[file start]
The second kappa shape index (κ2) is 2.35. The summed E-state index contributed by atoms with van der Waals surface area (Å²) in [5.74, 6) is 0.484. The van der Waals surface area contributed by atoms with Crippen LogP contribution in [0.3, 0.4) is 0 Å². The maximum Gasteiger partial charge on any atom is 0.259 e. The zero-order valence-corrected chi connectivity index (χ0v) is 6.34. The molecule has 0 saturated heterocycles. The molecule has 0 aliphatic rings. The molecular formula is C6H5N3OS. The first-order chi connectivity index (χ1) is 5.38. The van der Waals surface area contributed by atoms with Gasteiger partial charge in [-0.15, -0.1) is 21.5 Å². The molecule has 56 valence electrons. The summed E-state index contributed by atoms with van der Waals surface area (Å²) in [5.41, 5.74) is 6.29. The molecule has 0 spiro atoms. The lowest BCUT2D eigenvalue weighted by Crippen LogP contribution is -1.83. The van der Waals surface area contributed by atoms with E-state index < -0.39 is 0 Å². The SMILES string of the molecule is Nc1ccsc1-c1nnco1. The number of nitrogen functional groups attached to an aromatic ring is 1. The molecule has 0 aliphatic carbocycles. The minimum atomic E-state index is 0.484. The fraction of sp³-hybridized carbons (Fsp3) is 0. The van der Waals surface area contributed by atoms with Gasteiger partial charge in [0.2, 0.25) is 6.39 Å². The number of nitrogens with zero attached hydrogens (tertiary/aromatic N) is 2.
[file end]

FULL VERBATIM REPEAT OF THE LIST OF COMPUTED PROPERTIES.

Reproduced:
The second kappa shape index (κ2) is 2.35. The summed E-state index contributed by atoms with van der Waals surface area (Å²) in [5.74, 6) is 0.484. The van der Waals surface area contributed by atoms with Crippen LogP contribution in [0.3, 0.4) is 0 Å². The maximum Gasteiger partial charge on any atom is 0.259 e. The zero-order valence-corrected chi connectivity index (χ0v) is 6.34. The molecule has 0 saturated heterocycles. The molecule has 0 aliphatic rings. The molecular formula is C6H5N3OS. The first-order chi connectivity index (χ1) is 5.38. The van der Waals surface area contributed by atoms with Gasteiger partial charge in [-0.15, -0.1) is 21.5 Å². The molecule has 56 valence electrons. The summed E-state index contributed by atoms with van der Waals surface area (Å²) in [5.41, 5.74) is 6.29. The molecule has 0 spiro atoms. The lowest BCUT2D eigenvalue weighted by Crippen LogP contribution is -1.83. The van der Waals surface area contributed by atoms with E-state index < -0.39 is 0 Å². The SMILES string of the molecule is Nc1ccsc1-c1nnco1. The number of nitrogen functional groups attached to an aromatic ring is 1. The molecule has 0 aliphatic carbocycles. The minimum atomic E-state index is 0.484. The fraction of sp³-hybridized carbons (Fsp3) is 0. The van der Waals surface area contributed by atoms with Gasteiger partial charge in [0.2, 0.25) is 6.39 Å². The number of nitrogens with zero attached hydrogens (tertiary/aromatic N) is 2.